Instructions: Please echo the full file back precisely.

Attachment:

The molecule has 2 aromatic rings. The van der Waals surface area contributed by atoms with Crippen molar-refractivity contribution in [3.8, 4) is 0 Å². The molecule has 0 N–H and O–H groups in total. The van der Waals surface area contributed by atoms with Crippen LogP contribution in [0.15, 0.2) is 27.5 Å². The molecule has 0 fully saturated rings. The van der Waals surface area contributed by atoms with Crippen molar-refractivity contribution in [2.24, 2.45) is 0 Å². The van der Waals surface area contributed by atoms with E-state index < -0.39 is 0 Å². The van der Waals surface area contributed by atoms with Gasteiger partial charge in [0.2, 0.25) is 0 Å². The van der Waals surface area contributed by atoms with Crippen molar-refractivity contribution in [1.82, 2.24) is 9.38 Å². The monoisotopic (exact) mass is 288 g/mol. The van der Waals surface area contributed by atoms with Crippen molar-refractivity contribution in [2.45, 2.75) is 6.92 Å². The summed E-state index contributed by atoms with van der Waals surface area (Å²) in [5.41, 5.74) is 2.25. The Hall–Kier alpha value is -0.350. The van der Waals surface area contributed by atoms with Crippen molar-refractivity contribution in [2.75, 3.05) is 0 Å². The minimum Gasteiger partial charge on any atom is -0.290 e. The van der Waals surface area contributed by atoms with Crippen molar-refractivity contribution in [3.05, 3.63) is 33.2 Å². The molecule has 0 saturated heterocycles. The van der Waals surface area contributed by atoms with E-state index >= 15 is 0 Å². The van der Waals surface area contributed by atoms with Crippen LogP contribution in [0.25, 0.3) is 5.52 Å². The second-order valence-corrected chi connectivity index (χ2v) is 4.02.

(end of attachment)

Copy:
The molecule has 2 aromatic rings. The van der Waals surface area contributed by atoms with Crippen molar-refractivity contribution in [3.8, 4) is 0 Å². The molecule has 0 N–H and O–H groups in total. The van der Waals surface area contributed by atoms with Crippen LogP contribution in [0.15, 0.2) is 27.5 Å². The molecule has 0 fully saturated rings. The van der Waals surface area contributed by atoms with Crippen molar-refractivity contribution in [2.24, 2.45) is 0 Å². The van der Waals surface area contributed by atoms with E-state index < -0.39 is 0 Å². The van der Waals surface area contributed by atoms with Gasteiger partial charge in [0.2, 0.25) is 0 Å². The van der Waals surface area contributed by atoms with Crippen molar-refractivity contribution in [1.82, 2.24) is 9.38 Å². The monoisotopic (exact) mass is 288 g/mol. The van der Waals surface area contributed by atoms with Crippen molar-refractivity contribution in [2.45, 2.75) is 6.92 Å². The summed E-state index contributed by atoms with van der Waals surface area (Å²) in [5.41, 5.74) is 2.25. The Hall–Kier alpha value is -0.350. The van der Waals surface area contributed by atoms with Crippen molar-refractivity contribution in [2.75, 3.05) is 0 Å². The minimum Gasteiger partial charge on any atom is -0.290 e. The van der Waals surface area contributed by atoms with Crippen molar-refractivity contribution in [3.05, 3.63) is 33.2 Å². The molecule has 0 saturated heterocycles. The van der Waals surface area contributed by atoms with E-state index >= 15 is 0 Å². The van der Waals surface area contributed by atoms with Crippen LogP contribution in [0.25, 0.3) is 5.52 Å². The second-order valence-corrected chi connectivity index (χ2v) is 4.02.